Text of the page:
In order to understand the full scope of Halloween Ends, in defense of the film, one doesn’t need to look any further than this quote from the original Halloween:
“Yeah, you know every town has something like this happen… I remember over in Russellville, old Charlie Bowles, about fifteen years ago… One night, he finished dinner, and he excused himself from the table. He went out to the garage, and got himself a hacksaw. Then he went back into the house, kissed his wife and his two children goodbye, and then he proceeded to…”
This line of dialogue is shared between Haddonfield’s “Graveyard Keeper” and Dr. Sam Loomis on their way to Judith Myers’ grave. It’s an eerie story cut short by the impatience of Dr. Loomis. Naturally, fans have examined it closely for decades now. And, without a definitive answer beyond short stories and fanfictions, Halloween Ends is the closest we’ve gotten to see the story unfold. In fact, it’s worth noting that the story of Charlie Bowles would have taken place in 1963: the same year 6-year-old Michael Myers killed his sister.
Of course, there are no explicit links to tie the two characters together physically. (Though that would be a great backstory.) But the thematic connection is obvious. Both Charlie Bowles and Michael Myers are two separate characters that, one night, respectively snapped. Halloween Ends finally shows this happening with Corey Cunningham. While many fans have expressed disappointment with the abrupt introduction of this character, it’s actually a great way to explore the mysticism of the franchise. After all, Michael Myers works best with ambiguity, and the new trilogy knows this. We don’t understand how Michael survives the things he does. And, although frustrating to some, we never learn why he liked to stare out his sister’s window. It’s all left to the viewer’s interpretation.
But, through Corey Cunningham, we receive a character study without ruining Michael’s mystique. It’s an interesting way to balance both worlds and close out this new storyline. While some fans no doubt wanted another bloodbath for the finale – we already had that with Halloween Kills. So, as far as an entire trilogy is concerned, this is a great emotional conclusion. The film takes its time to explore the trauma of Haddonfield and how they’ve attempted to heal following Michael’s attacks.
It’s definitely unusual for a slasher film to take a more emotional approach to its narrative. But it’s certainly in line with John Carpenter’s repertoire. For instance, his 1983 film Christine is best known for placing focus on its human characters above the titular killer car. This seems to have influenced the course of Halloween Ends as well. In fact, Corey Cunningham appears to be named after Arnie Cunningham of Christine. Both characters start out as awkward young men with glasses and silly charm. Unfortunately, they’re each bullied or attacked daily, and they ultimately only find catharsis in pure evil. For Arnie it was Christine, and for Corey it was Michael Myers.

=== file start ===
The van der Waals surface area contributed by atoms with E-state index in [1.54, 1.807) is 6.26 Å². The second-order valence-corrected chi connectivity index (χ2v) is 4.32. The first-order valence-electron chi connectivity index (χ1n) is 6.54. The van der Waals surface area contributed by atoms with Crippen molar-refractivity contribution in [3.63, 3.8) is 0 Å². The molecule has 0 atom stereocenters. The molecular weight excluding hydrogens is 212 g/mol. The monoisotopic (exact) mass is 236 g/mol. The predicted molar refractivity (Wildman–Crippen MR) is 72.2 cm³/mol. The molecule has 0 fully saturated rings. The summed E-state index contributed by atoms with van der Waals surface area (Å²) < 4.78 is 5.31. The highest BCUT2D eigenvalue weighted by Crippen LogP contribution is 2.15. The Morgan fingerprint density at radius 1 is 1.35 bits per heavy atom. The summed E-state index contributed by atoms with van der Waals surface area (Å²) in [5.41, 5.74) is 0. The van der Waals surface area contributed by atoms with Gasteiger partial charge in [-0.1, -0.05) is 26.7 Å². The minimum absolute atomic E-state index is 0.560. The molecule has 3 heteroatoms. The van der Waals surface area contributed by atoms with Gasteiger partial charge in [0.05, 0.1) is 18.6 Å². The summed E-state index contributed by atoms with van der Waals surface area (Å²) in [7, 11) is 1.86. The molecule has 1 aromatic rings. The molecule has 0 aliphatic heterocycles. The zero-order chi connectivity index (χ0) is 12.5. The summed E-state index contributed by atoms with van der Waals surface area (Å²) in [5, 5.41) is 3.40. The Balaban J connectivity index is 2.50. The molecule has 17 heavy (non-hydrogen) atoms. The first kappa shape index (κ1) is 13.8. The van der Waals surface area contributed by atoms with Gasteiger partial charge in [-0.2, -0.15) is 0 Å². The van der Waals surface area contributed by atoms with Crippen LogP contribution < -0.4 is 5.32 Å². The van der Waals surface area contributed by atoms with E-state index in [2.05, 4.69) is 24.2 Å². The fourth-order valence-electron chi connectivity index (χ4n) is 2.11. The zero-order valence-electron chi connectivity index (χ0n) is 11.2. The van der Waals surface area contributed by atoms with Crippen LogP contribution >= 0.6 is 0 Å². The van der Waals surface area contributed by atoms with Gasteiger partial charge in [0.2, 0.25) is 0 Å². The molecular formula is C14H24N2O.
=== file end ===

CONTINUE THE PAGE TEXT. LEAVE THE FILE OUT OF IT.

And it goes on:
With that in mind, it stands to reason that Halloween Ends is more than just a tribute to John Carpenter’s Halloween. It’s a tribute to Carpenter’s entire filmography. Fans can find references and shades of everything he’s done up to this point. For starters, Halloween Ends opens with the blue colored font shared by Halloween III: Season of the Witch that Carpenter produced. Or, perhaps more noticeably, there’s footage from his 1982 remake The Thing in the opening minutes of the film. While this is a callback to a similar reference to The Thing From Another World in the original Halloween – it’s clear that John Carpenter is being paid tribute as well.
Fans that pay even closer attention to the Halloween franchise will notice other interesting details. For example, the repressed nature of the town and Michael’s ghostly presence are both reminiscent of Dennis Etchison’s original Halloween IV script. The screenplay’s rejection by producer Moustapha Akkad led to John Carpenter leaving the franchise. It wasn’t until the 2018 film that he finally returned. As such, it’s nice to see some of the cerebral elements from that script find their way into David Gordon Green’s trilogy. But it’s Halloween Ends where most of those elements come front and center.
Granted, this means Michael Myers has less of a body count. But that’s okay. When you exclude dogs – he only kills five people in the original film. One of these persons is off-screen. And, furthermore, another one was his sister Judith when Michael was a child. So we only see adult Michael Myers visibly kill three people – the same number he visibly kills in Halloween Ends. It’s actually another fitting parallel then between the two films. Michael Myers doesn’t need to slaughter dozens of people to be a great villain. And, furthermore, we received plenty of great kills from Corey anyways. Does it really matter who wears the mask? After all, evil is evil.
It’s understandable if more fans dislike Halloween Ends than stand in defense of it. The film does take great creative departures from its predecessors. But for the thirteenth film in the franchise, it’s a nice change of pace. And, either way, it’s a film clearly in tune with the franchise that spawned it. One can only hope that more fans will come around in defense of Halloween Ends someday. And, considering most of John Carpenter’s filmography is praised today for that very reason, perhaps we can see Halloween Ends become a cult classic in the decades to come.
And, as Laurie Strode herself states, “Evil doesn’t die. It changes shape.”